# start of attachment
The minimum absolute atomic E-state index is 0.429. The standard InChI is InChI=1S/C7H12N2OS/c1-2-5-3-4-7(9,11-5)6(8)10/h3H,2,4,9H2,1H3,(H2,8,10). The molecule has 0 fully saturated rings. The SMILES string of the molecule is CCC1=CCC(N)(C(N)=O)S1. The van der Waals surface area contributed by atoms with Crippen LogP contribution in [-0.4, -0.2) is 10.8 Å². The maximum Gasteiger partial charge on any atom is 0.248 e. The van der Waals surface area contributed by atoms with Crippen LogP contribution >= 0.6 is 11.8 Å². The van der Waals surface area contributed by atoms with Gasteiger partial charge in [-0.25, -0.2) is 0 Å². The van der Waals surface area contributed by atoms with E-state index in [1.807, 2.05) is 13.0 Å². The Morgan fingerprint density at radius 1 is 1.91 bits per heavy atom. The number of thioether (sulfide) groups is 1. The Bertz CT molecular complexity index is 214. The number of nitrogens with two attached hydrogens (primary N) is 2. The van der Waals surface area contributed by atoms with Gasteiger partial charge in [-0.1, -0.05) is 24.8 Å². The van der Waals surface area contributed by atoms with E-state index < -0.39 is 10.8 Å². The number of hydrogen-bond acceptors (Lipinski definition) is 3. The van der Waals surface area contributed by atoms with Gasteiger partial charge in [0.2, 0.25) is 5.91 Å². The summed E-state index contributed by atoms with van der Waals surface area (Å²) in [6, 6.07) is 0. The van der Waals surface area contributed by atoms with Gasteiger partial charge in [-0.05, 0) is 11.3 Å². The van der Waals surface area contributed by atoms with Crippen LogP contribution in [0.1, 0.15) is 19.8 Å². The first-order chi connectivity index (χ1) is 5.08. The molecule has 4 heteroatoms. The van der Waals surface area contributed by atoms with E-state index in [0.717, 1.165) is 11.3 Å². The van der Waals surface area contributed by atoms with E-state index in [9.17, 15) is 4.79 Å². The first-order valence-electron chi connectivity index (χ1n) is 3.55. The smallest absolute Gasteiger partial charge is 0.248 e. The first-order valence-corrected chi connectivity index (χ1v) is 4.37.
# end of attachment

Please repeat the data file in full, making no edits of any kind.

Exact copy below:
The minimum absolute atomic E-state index is 0.429. The standard InChI is InChI=1S/C7H12N2OS/c1-2-5-3-4-7(9,11-5)6(8)10/h3H,2,4,9H2,1H3,(H2,8,10). The molecule has 0 fully saturated rings. The SMILES string of the molecule is CCC1=CCC(N)(C(N)=O)S1. The van der Waals surface area contributed by atoms with Crippen LogP contribution in [-0.4, -0.2) is 10.8 Å². The maximum Gasteiger partial charge on any atom is 0.248 e. The van der Waals surface area contributed by atoms with Crippen LogP contribution >= 0.6 is 11.8 Å². The van der Waals surface area contributed by atoms with Gasteiger partial charge in [-0.25, -0.2) is 0 Å². The van der Waals surface area contributed by atoms with E-state index in [1.807, 2.05) is 13.0 Å². The Morgan fingerprint density at radius 1 is 1.91 bits per heavy atom. The number of thioether (sulfide) groups is 1. The Bertz CT molecular complexity index is 214. The number of nitrogens with two attached hydrogens (primary N) is 2. The van der Waals surface area contributed by atoms with Gasteiger partial charge in [-0.1, -0.05) is 24.8 Å². The van der Waals surface area contributed by atoms with E-state index < -0.39 is 10.8 Å². The number of hydrogen-bond acceptors (Lipinski definition) is 3. The van der Waals surface area contributed by atoms with Gasteiger partial charge in [0.2, 0.25) is 5.91 Å². The summed E-state index contributed by atoms with van der Waals surface area (Å²) in [6, 6.07) is 0. The van der Waals surface area contributed by atoms with Gasteiger partial charge in [-0.05, 0) is 11.3 Å². The van der Waals surface area contributed by atoms with Crippen LogP contribution in [0.1, 0.15) is 19.8 Å². The first-order chi connectivity index (χ1) is 5.08. The molecule has 4 heteroatoms. The van der Waals surface area contributed by atoms with E-state index in [0.717, 1.165) is 11.3 Å². The van der Waals surface area contributed by atoms with E-state index in [9.17, 15) is 4.79 Å². The first-order valence-electron chi connectivity index (χ1n) is 3.55. The smallest absolute Gasteiger partial charge is 0.248 e. The first-order valence-corrected chi connectivity index (χ1v) is 4.37.